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About The courier. (Lincoln, Neb.) 1894-1903 | View Entire Issue (Sept. 27, 1902)
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FRANK DU TEIL.
The above likenesses, strange as It may seem, are not those of cow punchers or desperadoes, but camera
shots at a pair of Lincoln young men, Frank Du Tell and Bruce Gilbert. The pictures were taken on their re
cent trip to the Pacific coast, Harry Grupe completing the party. On the way they stopped In Arizona and saw the
Grand canyon of the Colorado river, the most massive chasm in the world. The pictures were taken while the two
were standing near the brink of the canyon. The triangular canvas contrivance, against which each is leaning,
is a signal stationed there by government surveyors. This signal is located on the highest point in that portion of
the country, the elevation exceeding 7,000 feet, and the white of the canvas can be seen for scores of miles away.
Jfn Indian Scare
In Early B
Memories of an event that excited
great Interest among the few pioneers
of Nebraska forty years ago are re
vived In a story told a Courier repre
sentative a few days since by Captain
Alley, the well known attorney and
politician of Wllber. In recounting his
memories of the event he refers to it
as the bloody battle of the Weeping
"Water, In which he was a prominent
participant. It must not, however, be
confounded with that other and earlier
conflict from which this romantic little
stream that pierces Cass county Is re
puted by early and long-treasured tra
dition to have derived its name.
The battle of the "Weeping Water to
which Captain Alley refers, in his
story, the recounting of which re
kindles the fires of youthful fervor in
his eyes, prompts him to speak in
whispered in tones of awe and causes
him to rear again his brow aloft In de
fiance of the ravages of time upon his
physical posture, was fought and won
some time in 1SC3, and created great
commotion in easternnewspaperdom.
"The line of frontier settlement had
then pushed no farther west than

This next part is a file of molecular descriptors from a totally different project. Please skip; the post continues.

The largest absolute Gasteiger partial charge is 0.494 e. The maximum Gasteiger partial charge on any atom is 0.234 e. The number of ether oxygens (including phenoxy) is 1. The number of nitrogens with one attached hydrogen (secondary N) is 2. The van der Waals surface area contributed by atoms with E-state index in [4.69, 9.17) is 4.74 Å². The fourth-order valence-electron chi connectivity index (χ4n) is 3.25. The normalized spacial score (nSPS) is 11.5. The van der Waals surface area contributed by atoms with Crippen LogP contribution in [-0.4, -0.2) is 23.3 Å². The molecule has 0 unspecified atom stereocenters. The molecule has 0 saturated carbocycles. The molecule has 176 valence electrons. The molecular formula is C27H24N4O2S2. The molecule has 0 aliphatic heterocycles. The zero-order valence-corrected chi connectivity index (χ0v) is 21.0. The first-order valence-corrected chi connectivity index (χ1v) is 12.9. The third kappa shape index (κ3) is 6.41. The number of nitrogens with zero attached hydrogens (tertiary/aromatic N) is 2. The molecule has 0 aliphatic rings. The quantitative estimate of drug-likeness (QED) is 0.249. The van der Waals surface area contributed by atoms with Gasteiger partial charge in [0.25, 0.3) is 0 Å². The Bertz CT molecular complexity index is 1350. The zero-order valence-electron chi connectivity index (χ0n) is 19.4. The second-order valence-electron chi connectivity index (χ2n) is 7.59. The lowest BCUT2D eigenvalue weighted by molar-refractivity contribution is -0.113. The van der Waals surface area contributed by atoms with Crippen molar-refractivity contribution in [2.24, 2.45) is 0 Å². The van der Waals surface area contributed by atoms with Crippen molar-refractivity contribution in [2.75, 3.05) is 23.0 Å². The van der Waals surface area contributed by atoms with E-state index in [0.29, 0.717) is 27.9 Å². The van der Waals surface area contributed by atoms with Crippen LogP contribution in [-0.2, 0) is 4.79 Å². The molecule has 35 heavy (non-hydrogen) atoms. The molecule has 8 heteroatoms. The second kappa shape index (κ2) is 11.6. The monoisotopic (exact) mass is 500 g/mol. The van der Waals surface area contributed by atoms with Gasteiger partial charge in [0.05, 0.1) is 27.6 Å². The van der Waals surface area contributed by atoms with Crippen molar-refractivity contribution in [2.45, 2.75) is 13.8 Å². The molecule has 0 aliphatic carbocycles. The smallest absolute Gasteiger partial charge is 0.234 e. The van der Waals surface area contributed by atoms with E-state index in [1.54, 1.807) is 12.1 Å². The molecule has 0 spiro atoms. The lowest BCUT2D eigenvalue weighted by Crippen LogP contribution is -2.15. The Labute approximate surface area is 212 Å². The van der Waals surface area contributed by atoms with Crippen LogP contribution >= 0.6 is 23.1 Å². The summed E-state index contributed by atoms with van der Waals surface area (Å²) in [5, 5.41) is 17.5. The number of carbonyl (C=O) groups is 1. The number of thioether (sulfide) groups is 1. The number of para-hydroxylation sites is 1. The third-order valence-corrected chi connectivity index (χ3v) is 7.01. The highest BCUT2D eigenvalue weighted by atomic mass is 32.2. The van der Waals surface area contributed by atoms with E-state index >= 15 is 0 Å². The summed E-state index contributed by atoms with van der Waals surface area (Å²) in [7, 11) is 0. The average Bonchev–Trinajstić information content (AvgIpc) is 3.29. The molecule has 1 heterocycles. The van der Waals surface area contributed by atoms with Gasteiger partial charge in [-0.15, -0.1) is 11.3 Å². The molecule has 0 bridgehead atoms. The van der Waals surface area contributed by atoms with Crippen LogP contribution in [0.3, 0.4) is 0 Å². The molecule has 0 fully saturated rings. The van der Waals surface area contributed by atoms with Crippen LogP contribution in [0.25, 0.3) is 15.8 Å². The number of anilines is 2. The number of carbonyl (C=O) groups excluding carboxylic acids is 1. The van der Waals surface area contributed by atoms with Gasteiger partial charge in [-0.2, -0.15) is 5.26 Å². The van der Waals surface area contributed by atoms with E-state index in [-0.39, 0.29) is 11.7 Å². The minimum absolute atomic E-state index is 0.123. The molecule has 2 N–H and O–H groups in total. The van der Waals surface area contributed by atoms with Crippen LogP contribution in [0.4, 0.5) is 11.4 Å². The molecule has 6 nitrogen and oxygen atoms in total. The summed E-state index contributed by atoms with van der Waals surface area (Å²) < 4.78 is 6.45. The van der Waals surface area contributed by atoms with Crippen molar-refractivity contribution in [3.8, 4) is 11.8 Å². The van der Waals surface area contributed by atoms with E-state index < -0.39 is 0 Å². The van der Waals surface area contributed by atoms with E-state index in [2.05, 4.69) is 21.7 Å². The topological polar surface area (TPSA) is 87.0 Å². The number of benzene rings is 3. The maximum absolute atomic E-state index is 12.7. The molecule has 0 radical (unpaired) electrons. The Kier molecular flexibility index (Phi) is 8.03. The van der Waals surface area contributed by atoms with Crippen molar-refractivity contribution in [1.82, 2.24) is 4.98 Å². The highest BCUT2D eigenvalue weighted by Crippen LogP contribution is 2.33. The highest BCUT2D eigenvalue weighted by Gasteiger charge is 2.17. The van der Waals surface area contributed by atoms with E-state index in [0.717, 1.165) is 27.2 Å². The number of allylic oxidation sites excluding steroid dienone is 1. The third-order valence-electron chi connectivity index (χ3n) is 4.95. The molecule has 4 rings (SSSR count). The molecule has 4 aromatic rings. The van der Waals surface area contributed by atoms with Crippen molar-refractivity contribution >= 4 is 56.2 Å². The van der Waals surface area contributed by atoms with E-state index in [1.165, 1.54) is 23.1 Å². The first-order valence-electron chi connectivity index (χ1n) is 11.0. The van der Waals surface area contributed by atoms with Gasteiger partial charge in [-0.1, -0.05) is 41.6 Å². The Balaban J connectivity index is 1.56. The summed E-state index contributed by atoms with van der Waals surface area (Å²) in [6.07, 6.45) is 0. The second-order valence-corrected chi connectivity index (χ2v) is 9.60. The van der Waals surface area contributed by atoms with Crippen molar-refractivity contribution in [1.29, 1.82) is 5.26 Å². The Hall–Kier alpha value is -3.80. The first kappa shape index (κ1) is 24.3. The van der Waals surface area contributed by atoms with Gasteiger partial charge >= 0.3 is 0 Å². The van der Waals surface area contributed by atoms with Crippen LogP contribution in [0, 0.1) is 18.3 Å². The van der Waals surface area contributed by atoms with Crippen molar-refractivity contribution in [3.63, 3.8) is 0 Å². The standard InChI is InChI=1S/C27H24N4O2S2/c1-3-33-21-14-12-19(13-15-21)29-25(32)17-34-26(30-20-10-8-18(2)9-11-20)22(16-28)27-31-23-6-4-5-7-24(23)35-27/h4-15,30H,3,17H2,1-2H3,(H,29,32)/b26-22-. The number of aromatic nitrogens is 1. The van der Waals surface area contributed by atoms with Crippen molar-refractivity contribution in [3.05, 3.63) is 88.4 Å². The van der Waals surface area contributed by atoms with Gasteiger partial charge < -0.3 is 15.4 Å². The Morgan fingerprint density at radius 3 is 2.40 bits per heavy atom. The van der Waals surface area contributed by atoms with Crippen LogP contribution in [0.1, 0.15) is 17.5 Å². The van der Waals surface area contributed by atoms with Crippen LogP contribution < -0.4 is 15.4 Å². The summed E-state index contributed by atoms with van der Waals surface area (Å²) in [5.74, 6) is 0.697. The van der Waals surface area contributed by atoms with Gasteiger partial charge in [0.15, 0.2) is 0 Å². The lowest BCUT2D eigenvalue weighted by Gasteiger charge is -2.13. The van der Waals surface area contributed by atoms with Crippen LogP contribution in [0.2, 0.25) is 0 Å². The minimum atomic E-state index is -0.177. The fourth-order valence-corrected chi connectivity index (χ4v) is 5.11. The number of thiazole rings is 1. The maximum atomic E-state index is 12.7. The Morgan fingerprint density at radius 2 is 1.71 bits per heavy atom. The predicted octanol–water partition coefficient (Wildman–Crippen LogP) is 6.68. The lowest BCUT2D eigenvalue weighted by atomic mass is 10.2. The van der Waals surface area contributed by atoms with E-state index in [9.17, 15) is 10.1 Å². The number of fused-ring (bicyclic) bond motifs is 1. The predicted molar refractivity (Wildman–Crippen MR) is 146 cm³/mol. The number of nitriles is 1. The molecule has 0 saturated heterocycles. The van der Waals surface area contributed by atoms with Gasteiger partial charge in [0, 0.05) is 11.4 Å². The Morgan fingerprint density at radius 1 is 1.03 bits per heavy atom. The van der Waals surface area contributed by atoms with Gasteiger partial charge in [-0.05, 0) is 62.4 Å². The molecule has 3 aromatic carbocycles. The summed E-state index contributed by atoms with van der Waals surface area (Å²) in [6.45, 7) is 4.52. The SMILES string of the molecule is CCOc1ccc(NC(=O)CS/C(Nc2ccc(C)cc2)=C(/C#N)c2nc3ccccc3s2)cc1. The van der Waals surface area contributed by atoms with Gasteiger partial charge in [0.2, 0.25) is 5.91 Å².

what was known to early settlers, and
the Indians as Salt Basin. Or coursa
no resident of Lincoln need be told
where that was.
"Rock Bluffs, now an obscure Caps
county village nestling on the brow of
the Missouri river bluffs a few miles
below Plattsmouth, was then the gate
way to Nebraska and a place of great
and promising importance. Many who
afterwards became and still are promi
nent residents of Plattsmouth were
Rock Bluffs pioneers, and It was In
Rock Bluffs that the throwing out or
manipulation of the precinct election
returns defeated the then budding
political aspirations of the late Hon.
J. Sterling Morton and doubtless
changed the entire history of the state.
"Rumors of an incursion of hostile
Indians had awakened a reign of terror
in the settlers all over the section ly
ing between the banks of the Missouri
and the present site of Lincoln. The
usually dauntless pioneers were leaving
their homes with their families in
numbers and in almost an agony of
apprehension seeking safety in flight
eastward. Within a few days hundreds
had come pouring into Rock Bluffs
either to find protection there or push
on farther east to points where they
might feel assured of it.
"The situation was recognized as a
critical one for this new section west
of the river. It was reported that the
Indians had massacred some whites
over on the Little Blue and were mov
ing eastward with murderous intent.
"I had come up from St. Joseph to
visit my uncle. N. R. Hobbs, a pioneer
settler long since deceased, and was
induced to accept a position" as prin
cipal of the schools. .1 was then quite
young and full of the dauntless ardor
of the youthful pioneer. As the stream
of frightened settlers poured through
Rock Bluffs it was realized that steps
should be taken without delay to check
the exodus, and a few adventurous
spirits determined to go out to meet
the Indians and reassure the, terrorized
fugitives. It took but a few hours to
organize. There were fourteen of us,
as I recall it, and although the young
est of the little band, 1 was elected
captain. Among those whose names I
recall as those of participants in our
seemingly desperate undertaking, are
J. M. Patterson, the Plattsmouth
banker and ex-state senator, and his
brother Ambrose, now dead; John C.
Clemmons, Nell Bohanan. William Gil
more, still a farmer residing near
Plattsmouth. and Charley Cutler.
Mounted on splendid horses and